A little over 3 years ago, I was called to be the Gospel Doctrine (adult Sunday School) teacher in our church. Though completely comfortable speaking in front of people, the thought of teaching from the scriptures to both men and women, many who were far more knowledgeable than myself was extremely intimidating. I was petrified. I was nervous. I was scared. I carried around my scriptures and the lesson manual constantly that first week in anticipation of my first lesson. It was the first time in years and years I could remember being so nervous and scared for something. After my first couple times teaching, it quickly became one of my favorite callings. Two years later I cried when I was released for completely opposite reasons I had cried when I was called!
That first Sunday I had to teach over 3 years ago, happened to correspond with our Primary children's Sacrament Meeting Program. Luke had been asked to give a talk, not just a one line sentence he was used to. Three years ago this was completely out of Luke's comfort zone and he was extremely nervous and certainly less than enthused to be doing it. He and I were a bundle of nerves all week, but that late October Sunday proved to be successful and satisfying for both of us. I was correct in what I had repeated over and over to him and to myself all week, "We can do hard things."
This last week, for the first time in over 3 years I felt those nervous, scary feelings all over again. I committed to play a harp duet with Megan at her harp recital. This is not the place to get into the reasons why exactly I was so nervous about performing, but I had committed and I had practiced, and I was darn well going to carry through with it.
Back in June at a Power of Moms Retreat, my friend April asked us to think of some of our dreams and passions outside of motherhood. I thought briefly of pursing music studies more and immediately dismissed the idea based on time and finances. I didn't think anything more about it until a fall day recently when Megan and I, completely out of the blue sat down and played a harp duet. It was all fun and games until Megan told her harp teacher about it and the rest is history.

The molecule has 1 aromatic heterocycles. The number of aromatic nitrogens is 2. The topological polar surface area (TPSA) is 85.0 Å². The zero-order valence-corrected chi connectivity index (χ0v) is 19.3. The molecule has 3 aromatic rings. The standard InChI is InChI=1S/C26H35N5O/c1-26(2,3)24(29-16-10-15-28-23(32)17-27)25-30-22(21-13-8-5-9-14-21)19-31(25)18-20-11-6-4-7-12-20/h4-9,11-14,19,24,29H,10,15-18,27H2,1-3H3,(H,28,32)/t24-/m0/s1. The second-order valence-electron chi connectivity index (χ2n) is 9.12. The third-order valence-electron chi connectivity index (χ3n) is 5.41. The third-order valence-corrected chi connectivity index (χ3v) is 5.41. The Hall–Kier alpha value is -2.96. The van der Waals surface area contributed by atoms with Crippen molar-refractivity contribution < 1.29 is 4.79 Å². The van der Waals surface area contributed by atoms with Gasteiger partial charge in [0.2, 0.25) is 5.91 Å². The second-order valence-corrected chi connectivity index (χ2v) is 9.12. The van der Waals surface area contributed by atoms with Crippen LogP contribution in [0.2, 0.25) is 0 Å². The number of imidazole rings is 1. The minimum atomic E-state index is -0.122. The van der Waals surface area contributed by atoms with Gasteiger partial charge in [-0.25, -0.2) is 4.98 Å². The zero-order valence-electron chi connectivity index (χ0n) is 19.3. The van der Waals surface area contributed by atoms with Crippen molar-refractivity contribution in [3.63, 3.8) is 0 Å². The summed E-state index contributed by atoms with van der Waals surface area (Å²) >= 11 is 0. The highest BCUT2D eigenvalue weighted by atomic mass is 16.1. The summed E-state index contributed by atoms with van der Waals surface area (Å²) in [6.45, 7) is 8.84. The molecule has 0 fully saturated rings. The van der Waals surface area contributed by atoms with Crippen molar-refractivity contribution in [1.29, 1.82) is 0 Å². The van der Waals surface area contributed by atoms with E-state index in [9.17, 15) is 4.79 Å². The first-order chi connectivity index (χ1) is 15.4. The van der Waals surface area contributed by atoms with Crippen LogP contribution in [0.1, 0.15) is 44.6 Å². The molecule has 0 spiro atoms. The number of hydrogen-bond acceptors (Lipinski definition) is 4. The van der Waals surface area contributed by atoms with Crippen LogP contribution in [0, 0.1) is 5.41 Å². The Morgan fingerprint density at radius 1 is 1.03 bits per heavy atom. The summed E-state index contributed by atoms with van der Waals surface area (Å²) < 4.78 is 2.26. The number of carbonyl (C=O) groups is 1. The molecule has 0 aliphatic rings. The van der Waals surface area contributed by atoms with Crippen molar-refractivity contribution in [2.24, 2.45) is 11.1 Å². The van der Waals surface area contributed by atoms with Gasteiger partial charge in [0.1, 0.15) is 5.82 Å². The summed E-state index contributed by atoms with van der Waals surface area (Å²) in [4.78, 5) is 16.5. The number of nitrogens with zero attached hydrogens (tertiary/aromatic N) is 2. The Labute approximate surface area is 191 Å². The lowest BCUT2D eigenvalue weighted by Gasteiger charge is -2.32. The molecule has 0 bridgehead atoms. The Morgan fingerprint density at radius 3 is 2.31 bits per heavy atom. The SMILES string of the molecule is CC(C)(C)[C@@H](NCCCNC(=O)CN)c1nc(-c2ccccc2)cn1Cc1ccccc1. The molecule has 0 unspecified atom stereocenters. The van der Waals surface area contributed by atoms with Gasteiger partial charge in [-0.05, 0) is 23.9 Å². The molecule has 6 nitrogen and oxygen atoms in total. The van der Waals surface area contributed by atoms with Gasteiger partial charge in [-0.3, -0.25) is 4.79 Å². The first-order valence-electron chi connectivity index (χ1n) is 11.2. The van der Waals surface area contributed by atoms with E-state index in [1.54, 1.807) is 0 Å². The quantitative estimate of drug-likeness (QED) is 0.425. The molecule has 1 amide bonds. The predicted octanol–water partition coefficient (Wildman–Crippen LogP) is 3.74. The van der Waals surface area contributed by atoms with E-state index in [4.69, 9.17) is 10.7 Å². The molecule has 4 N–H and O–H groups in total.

A couple of months ago, my friend Tenille, shared with a group of people how she decided to begin tap dancing after a similar challenge from a Power of Moms Retreat. But the clincher to my carrying through with my harp performance was the fact that my friend Tenille was brave enough to make a video of her tap dancing for Power of Moms to post that subsequently thousands of mothers around the world would view.
That's brave. That borders on the 'hard scale', and Tenille did it. I was so proud of her!! You can watch the clip here... Oh, so motivating!!
Back to my harp performance on Saturday morning.
Oh boy was I nervous. Despite the fact I spent all week telling myself "I can do hard things", on Saturday morning I told Megan (and her teacher Kephran) I would rather stand in front of thousands and give a speech than play a 3 minute Christmas song on the harp. When Mike arrived, I was near tears and wondered what in the world I had committed to. But it was too late to back out.
Fortunately, Megan and I were third on the program and I didn't have too much time to plan and carry out a quick escape route. Megan performed a solo first, and I stood on the sides of the stage practically tuning out her entire song. (Typically I am nervous for Megan, even though she herself never is. This time I didn't have any extra mental energy to worry about Megan's performance-mine was taking all I had.) All too quickly it was our turn, my hands were shaking so terribly which really makes plucking harp strings sort of tricky.
As Megan and I were finishing up our first time through, I tried my hardest to send a telepathic message to Megan to not do the repeat, but she didn't get it. So on we went with the repeat. My fingers began shaking even more and all I could think was, "If I could practice this with a two year old on my lap, or while my arm being used as a Hot Wheels track, I can do this with no distractions." (It is pretty impressive I made only one mistake considering the uncontrolled shaking of my hands.)
I've never been so glad for a song to end, and as we stood up to bow (my first musical performance bow I might add!), I realized how satisfied and accomplished I felt.
As I took my seat next to Mike to enjoy the rest of the concert, I couldn't help but cry. I had done something hard. I practiced, I worked hard, and I felt the sweet feeling of accomplishment.
A Music Major Grandma in attendance made some kind remarks to me after, which really could be a whole blog post in itself. She was correct in assuming I wasn't "an accomplished harpist", but I did have to correct her when she assumed I was "very musically talented." I told her that when the girls were practicing earlier, I had no idea what the counting during their playing was helping them with, and told her I can only play songs I am familiar with because I have no idea what notes count for what beats. (I chose not to use our brief time together adding that my daughter gets a kick out of counting how many times I change keys while singing a song.).
Of all the kind compliments we received, my favorite compliment came from dear Megan herself. "I am so proud of you, Mom. I knew how scared you were but you really did a great job. I'm so happy we could perform that together."
Sometimes it's good to do hard things.